Looking at the first volume of “Harmonic Trading” I already arrived at the conclusion that there was something special about it. Maybe the combination of technical analysis precise tools with some interesting applications of mass psychology to trading, maybe the quick and informal style of Scott Carney, who knows… Bottom line, I enjoyed the new twists on the old techniques of “wave trading” or pattern recognition on the tech analysis.
If I remember well, the first volume was at the beginner to intermediate level. It was designed keeping in mind that the active traders have usually gaps in their knowledge, meaning that they could master very well some type of trading techniques (such as the Fibonacci calculations of the next price level) and not so well others (maybe graphically plotting the price action on the right side of the chart). All in all, trading is a dynamic endeavor and the bias for action means that inevitably the successful traders will skip some steps in application and jump to the most comfortable parts.
In the second volume of “Harmonic Trading”, Carney addresses the more advanced techniques of the following:
– harmonic waves (somehow similar to the Elliott waves, but incorporating block patterns and thus a higher level view into the trading equation);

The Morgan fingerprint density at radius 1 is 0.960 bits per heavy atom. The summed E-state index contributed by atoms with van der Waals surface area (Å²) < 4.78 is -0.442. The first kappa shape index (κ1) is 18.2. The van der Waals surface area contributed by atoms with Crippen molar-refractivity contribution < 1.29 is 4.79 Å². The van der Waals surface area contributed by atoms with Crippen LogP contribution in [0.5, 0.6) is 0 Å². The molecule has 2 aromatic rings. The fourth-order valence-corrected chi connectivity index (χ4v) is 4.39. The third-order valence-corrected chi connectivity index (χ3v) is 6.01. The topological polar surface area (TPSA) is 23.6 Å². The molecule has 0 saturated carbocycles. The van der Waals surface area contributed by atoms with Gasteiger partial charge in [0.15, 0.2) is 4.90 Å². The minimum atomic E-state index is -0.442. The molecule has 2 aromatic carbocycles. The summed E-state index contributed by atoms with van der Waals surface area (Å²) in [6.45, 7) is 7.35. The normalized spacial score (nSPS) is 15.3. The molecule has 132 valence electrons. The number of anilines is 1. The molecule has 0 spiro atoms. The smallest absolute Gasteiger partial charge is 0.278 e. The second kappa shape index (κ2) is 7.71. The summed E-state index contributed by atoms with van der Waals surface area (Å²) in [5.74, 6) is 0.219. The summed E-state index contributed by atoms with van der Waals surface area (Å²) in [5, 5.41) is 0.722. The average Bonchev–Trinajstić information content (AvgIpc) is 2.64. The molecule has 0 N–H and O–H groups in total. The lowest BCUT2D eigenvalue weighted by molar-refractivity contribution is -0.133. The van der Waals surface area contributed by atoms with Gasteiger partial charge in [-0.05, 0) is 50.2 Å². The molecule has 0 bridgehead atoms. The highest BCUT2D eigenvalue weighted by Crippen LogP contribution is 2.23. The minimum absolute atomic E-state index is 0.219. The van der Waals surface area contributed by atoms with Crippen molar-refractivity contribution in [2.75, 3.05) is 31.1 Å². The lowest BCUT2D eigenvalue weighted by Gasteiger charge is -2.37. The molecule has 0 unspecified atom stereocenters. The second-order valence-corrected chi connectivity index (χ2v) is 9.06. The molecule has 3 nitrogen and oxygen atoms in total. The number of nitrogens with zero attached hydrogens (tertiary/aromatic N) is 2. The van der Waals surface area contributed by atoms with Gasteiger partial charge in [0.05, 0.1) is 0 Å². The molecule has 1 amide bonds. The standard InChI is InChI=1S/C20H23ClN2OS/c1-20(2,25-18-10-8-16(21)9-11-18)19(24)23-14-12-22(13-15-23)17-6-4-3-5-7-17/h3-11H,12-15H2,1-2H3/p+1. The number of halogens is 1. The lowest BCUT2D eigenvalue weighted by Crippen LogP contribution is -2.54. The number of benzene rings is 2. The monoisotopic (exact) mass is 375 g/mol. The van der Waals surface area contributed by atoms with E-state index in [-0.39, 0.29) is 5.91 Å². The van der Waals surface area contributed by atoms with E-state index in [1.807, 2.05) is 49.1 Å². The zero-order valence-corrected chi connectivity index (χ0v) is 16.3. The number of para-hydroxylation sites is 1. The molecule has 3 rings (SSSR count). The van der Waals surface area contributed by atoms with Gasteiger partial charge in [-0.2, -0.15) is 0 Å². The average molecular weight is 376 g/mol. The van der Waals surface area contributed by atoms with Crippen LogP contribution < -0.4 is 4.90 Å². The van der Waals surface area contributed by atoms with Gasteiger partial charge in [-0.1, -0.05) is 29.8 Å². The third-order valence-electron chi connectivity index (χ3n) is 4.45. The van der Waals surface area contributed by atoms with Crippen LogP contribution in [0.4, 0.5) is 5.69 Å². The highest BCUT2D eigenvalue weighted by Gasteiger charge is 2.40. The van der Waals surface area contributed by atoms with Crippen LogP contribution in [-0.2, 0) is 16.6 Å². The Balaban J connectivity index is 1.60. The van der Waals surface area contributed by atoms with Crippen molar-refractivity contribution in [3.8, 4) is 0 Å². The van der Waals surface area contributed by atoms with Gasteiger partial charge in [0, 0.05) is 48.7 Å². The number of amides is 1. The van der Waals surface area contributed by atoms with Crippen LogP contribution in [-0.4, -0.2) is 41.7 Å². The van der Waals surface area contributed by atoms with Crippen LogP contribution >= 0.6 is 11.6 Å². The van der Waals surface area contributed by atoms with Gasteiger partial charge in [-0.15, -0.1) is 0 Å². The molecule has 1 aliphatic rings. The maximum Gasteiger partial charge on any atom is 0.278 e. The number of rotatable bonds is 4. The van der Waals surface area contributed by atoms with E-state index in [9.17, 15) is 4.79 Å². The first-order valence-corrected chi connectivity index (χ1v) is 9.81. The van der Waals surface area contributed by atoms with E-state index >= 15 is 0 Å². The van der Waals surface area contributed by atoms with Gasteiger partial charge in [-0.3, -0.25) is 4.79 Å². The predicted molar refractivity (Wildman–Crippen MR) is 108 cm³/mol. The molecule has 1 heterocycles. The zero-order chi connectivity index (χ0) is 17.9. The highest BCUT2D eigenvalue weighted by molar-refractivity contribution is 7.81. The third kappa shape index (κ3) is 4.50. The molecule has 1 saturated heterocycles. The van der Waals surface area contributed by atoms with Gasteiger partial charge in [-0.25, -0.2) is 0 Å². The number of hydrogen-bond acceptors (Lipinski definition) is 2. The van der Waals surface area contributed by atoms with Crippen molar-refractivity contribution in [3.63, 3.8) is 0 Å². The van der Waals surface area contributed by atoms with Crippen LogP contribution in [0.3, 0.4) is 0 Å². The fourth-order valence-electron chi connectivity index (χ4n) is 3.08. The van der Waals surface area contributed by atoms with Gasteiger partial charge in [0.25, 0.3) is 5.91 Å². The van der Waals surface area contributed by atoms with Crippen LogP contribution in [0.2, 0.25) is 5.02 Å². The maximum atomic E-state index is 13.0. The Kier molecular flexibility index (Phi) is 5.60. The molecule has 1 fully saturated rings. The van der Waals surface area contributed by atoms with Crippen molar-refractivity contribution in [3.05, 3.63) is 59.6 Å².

– some new harmonic patterns, such as RSI and BAMM
– and lots of mini case studies showing how these techniques work into action.
Scott Carney is not new to this field and what he manages to do is to use old systems in new ways. For example, he masters quite well the Fibonacci ratios – at least that is what I see from the application of the Gartley pattern (requiring a 0.618 and a 0.786 retracement at the B and D points) which has become a ready-to-use addition in most of the nowadays trading patterns.
Now of course this could not have an universal application – and naturally I (and I think Carney too) encourages you to test a certain indicator or another on your practical trading strategy. It might be that this works well for a certain stock or forex pair and fails miserably for another one, so you should be careful.
Carney sets on to present several new patterns such as the 5-0, the reciprocal AB=CD, the alternate BAMM and most notably the RSI BAMM. Although these are quite new, I dared to back test them quickly on a 6 month history of a forex pair and the first results seemed quite good (meaning profit if you used constantly that strategy, which in itself is a victory over the randomness of the markets). The RSI BAMM especially looks interesting – it combines the Relative Strength Index (RSI) with some advanced harmonic trading techniques, such as the technical entities (which are Carney’s name for pattern alignments).
At last (but not at least), Carney underlines an interesting idea – he states clearly that “there are no market gurus”. Whilst this is an idea floating usually in the trading environments, it is relatively unusual to hear it from a trading author. Yet, Carney is relatively honest and lays this out, which I obviously appreciated and took note of.
These things, said, I wish you many happy returns on your investments.